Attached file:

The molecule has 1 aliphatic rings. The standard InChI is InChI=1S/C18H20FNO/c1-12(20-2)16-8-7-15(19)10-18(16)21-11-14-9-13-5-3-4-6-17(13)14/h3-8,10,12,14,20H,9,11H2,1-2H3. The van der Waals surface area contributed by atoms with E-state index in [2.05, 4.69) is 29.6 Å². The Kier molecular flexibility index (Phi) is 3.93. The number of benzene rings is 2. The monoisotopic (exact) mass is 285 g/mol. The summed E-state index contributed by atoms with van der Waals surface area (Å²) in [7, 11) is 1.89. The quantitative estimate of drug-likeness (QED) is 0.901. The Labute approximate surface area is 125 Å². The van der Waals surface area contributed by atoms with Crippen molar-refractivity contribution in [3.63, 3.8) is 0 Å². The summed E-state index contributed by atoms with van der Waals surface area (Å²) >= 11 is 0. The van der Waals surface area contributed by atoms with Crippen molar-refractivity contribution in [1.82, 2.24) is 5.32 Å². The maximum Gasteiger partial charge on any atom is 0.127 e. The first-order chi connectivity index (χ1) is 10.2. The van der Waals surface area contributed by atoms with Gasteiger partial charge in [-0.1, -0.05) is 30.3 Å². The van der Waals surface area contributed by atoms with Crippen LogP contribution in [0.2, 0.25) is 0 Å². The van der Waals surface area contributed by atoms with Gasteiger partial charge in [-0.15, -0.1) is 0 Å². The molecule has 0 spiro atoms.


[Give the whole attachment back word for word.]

The molecule has 1 aliphatic rings. The standard InChI is InChI=1S/C18H20FNO/c1-12(20-2)16-8-7-15(19)10-18(16)21-11-14-9-13-5-3-4-6-17(13)14/h3-8,10,12,14,20H,9,11H2,1-2H3. The van der Waals surface area contributed by atoms with E-state index in [2.05, 4.69) is 29.6 Å². The Kier molecular flexibility index (Phi) is 3.93. The number of benzene rings is 2. The monoisotopic (exact) mass is 285 g/mol. The summed E-state index contributed by atoms with van der Waals surface area (Å²) in [7, 11) is 1.89. The quantitative estimate of drug-likeness (QED) is 0.901. The Labute approximate surface area is 125 Å². The van der Waals surface area contributed by atoms with Crippen molar-refractivity contribution in [3.63, 3.8) is 0 Å². The summed E-state index contributed by atoms with van der Waals surface area (Å²) >= 11 is 0. The van der Waals surface area contributed by atoms with Crippen molar-refractivity contribution in [1.82, 2.24) is 5.32 Å². The maximum Gasteiger partial charge on any atom is 0.127 e. The first-order chi connectivity index (χ1) is 10.2. The van der Waals surface area contributed by atoms with Gasteiger partial charge in [-0.1, -0.05) is 30.3 Å². The van der Waals surface area contributed by atoms with Crippen LogP contribution in [0.2, 0.25) is 0 Å². The van der Waals surface area contributed by atoms with Gasteiger partial charge in [-0.15, -0.1) is 0 Å². The molecule has 0 spiro atoms.